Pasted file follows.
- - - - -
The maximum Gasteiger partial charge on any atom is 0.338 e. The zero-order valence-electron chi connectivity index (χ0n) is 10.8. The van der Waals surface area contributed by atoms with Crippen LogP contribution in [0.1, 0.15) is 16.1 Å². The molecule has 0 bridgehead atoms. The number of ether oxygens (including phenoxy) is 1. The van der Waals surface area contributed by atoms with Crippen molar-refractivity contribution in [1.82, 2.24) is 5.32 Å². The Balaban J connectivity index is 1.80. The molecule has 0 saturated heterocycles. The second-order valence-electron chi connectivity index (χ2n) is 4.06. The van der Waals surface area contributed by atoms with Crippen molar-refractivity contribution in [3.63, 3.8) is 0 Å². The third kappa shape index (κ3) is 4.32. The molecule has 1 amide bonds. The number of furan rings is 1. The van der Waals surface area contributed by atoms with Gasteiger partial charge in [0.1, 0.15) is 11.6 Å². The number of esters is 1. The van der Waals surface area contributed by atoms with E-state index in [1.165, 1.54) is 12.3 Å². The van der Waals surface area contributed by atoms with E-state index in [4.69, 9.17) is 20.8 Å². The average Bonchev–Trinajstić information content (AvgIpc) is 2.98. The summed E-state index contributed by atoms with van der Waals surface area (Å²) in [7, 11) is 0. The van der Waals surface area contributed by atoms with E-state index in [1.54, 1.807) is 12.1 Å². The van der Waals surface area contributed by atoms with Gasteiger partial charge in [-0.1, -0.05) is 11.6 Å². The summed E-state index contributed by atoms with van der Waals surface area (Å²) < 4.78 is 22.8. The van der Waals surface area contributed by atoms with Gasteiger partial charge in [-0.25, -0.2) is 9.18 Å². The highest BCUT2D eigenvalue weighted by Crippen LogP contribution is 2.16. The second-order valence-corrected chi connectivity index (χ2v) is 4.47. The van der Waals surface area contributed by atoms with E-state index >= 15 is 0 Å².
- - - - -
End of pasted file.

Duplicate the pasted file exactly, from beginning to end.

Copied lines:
The maximum Gasteiger partial charge on any atom is 0.338 e. The zero-order valence-electron chi connectivity index (χ0n) is 10.8. The van der Waals surface area contributed by atoms with Crippen LogP contribution in [0.1, 0.15) is 16.1 Å². The molecule has 0 bridgehead atoms. The number of ether oxygens (including phenoxy) is 1. The van der Waals surface area contributed by atoms with Crippen molar-refractivity contribution in [1.82, 2.24) is 5.32 Å². The Balaban J connectivity index is 1.80. The molecule has 0 saturated heterocycles. The second-order valence-electron chi connectivity index (χ2n) is 4.06. The van der Waals surface area contributed by atoms with Crippen molar-refractivity contribution in [3.63, 3.8) is 0 Å². The third kappa shape index (κ3) is 4.32. The molecule has 1 amide bonds. The number of furan rings is 1. The van der Waals surface area contributed by atoms with Gasteiger partial charge in [0.1, 0.15) is 11.6 Å². The number of esters is 1. The van der Waals surface area contributed by atoms with E-state index in [1.165, 1.54) is 12.3 Å². The van der Waals surface area contributed by atoms with E-state index in [4.69, 9.17) is 20.8 Å². The average Bonchev–Trinajstić information content (AvgIpc) is 2.98. The summed E-state index contributed by atoms with van der Waals surface area (Å²) in [7, 11) is 0. The van der Waals surface area contributed by atoms with E-state index in [1.54, 1.807) is 12.1 Å². The van der Waals surface area contributed by atoms with Gasteiger partial charge in [-0.1, -0.05) is 11.6 Å². The summed E-state index contributed by atoms with van der Waals surface area (Å²) < 4.78 is 22.8. The van der Waals surface area contributed by atoms with Gasteiger partial charge in [-0.25, -0.2) is 9.18 Å². The highest BCUT2D eigenvalue weighted by Crippen LogP contribution is 2.16. The second-order valence-corrected chi connectivity index (χ2v) is 4.47. The van der Waals surface area contributed by atoms with E-state index >= 15 is 0 Å².